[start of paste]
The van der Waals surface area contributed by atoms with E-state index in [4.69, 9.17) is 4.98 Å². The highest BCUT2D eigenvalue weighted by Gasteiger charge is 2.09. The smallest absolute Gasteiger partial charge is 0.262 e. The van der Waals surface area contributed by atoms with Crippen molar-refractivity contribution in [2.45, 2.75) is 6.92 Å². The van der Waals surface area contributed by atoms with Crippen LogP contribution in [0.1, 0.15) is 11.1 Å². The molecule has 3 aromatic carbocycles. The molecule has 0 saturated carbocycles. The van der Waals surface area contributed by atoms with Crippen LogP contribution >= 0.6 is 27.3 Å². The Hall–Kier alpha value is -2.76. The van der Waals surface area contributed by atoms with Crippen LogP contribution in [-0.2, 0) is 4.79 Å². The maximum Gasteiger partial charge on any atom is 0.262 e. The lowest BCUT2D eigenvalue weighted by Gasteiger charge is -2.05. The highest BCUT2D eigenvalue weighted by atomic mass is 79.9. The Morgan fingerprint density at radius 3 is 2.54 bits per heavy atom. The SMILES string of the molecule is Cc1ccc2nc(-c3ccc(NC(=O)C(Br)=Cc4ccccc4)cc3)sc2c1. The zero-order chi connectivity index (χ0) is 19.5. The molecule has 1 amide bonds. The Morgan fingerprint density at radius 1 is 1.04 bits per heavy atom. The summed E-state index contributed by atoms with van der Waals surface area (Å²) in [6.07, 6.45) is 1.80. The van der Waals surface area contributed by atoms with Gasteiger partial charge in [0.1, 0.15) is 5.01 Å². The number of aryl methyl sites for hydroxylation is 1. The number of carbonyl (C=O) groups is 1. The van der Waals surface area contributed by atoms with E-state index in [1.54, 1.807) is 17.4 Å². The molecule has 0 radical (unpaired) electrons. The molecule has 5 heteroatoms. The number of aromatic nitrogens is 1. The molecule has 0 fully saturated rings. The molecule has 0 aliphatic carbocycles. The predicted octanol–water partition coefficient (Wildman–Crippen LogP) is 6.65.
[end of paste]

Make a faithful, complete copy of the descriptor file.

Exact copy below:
The van der Waals surface area contributed by atoms with E-state index in [4.69, 9.17) is 4.98 Å². The highest BCUT2D eigenvalue weighted by Gasteiger charge is 2.09. The smallest absolute Gasteiger partial charge is 0.262 e. The van der Waals surface area contributed by atoms with Crippen molar-refractivity contribution in [2.45, 2.75) is 6.92 Å². The van der Waals surface area contributed by atoms with Crippen LogP contribution in [0.1, 0.15) is 11.1 Å². The molecule has 3 aromatic carbocycles. The molecule has 0 saturated carbocycles. The van der Waals surface area contributed by atoms with Crippen LogP contribution >= 0.6 is 27.3 Å². The Hall–Kier alpha value is -2.76. The van der Waals surface area contributed by atoms with Crippen LogP contribution in [-0.2, 0) is 4.79 Å². The maximum Gasteiger partial charge on any atom is 0.262 e. The lowest BCUT2D eigenvalue weighted by Gasteiger charge is -2.05. The highest BCUT2D eigenvalue weighted by atomic mass is 79.9. The Morgan fingerprint density at radius 3 is 2.54 bits per heavy atom. The SMILES string of the molecule is Cc1ccc2nc(-c3ccc(NC(=O)C(Br)=Cc4ccccc4)cc3)sc2c1. The zero-order chi connectivity index (χ0) is 19.5. The molecule has 1 amide bonds. The Morgan fingerprint density at radius 1 is 1.04 bits per heavy atom. The summed E-state index contributed by atoms with van der Waals surface area (Å²) in [6.07, 6.45) is 1.80. The van der Waals surface area contributed by atoms with Gasteiger partial charge in [0.1, 0.15) is 5.01 Å². The number of aryl methyl sites for hydroxylation is 1. The number of carbonyl (C=O) groups is 1. The van der Waals surface area contributed by atoms with E-state index in [1.54, 1.807) is 17.4 Å². The molecule has 0 radical (unpaired) electrons. The molecule has 5 heteroatoms. The number of aromatic nitrogens is 1. The molecule has 0 fully saturated rings. The molecule has 0 aliphatic carbocycles. The predicted octanol–water partition coefficient (Wildman–Crippen LogP) is 6.65.